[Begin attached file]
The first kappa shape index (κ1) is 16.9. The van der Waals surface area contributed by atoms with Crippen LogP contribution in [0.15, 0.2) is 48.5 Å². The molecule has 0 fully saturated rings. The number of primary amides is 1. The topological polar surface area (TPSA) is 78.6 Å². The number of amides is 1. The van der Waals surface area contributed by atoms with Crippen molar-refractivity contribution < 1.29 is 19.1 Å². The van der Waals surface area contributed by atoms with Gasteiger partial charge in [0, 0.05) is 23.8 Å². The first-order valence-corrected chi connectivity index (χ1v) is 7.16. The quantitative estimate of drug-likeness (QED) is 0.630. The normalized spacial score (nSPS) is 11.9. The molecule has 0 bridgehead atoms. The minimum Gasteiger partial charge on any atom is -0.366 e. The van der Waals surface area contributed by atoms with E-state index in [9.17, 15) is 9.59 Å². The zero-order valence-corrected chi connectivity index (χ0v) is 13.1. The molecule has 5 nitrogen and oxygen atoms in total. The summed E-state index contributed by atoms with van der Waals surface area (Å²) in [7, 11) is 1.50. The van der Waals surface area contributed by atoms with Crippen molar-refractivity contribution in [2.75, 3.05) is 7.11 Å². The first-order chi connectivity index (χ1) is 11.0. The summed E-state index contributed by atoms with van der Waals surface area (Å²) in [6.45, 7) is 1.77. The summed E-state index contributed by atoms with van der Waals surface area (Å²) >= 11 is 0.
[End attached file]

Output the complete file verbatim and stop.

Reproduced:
The first kappa shape index (κ1) is 16.9. The van der Waals surface area contributed by atoms with Crippen LogP contribution in [0.15, 0.2) is 48.5 Å². The molecule has 0 fully saturated rings. The number of primary amides is 1. The topological polar surface area (TPSA) is 78.6 Å². The number of amides is 1. The van der Waals surface area contributed by atoms with Crippen molar-refractivity contribution < 1.29 is 19.1 Å². The van der Waals surface area contributed by atoms with Gasteiger partial charge in [0, 0.05) is 23.8 Å². The first-order valence-corrected chi connectivity index (χ1v) is 7.16. The quantitative estimate of drug-likeness (QED) is 0.630. The normalized spacial score (nSPS) is 11.9. The molecule has 0 bridgehead atoms. The minimum Gasteiger partial charge on any atom is -0.366 e. The van der Waals surface area contributed by atoms with E-state index in [9.17, 15) is 9.59 Å². The zero-order valence-corrected chi connectivity index (χ0v) is 13.1. The molecule has 5 nitrogen and oxygen atoms in total. The summed E-state index contributed by atoms with van der Waals surface area (Å²) in [7, 11) is 1.50. The van der Waals surface area contributed by atoms with Crippen molar-refractivity contribution in [2.75, 3.05) is 7.11 Å². The first-order chi connectivity index (χ1) is 11.0. The summed E-state index contributed by atoms with van der Waals surface area (Å²) in [6.45, 7) is 1.77. The summed E-state index contributed by atoms with van der Waals surface area (Å²) >= 11 is 0.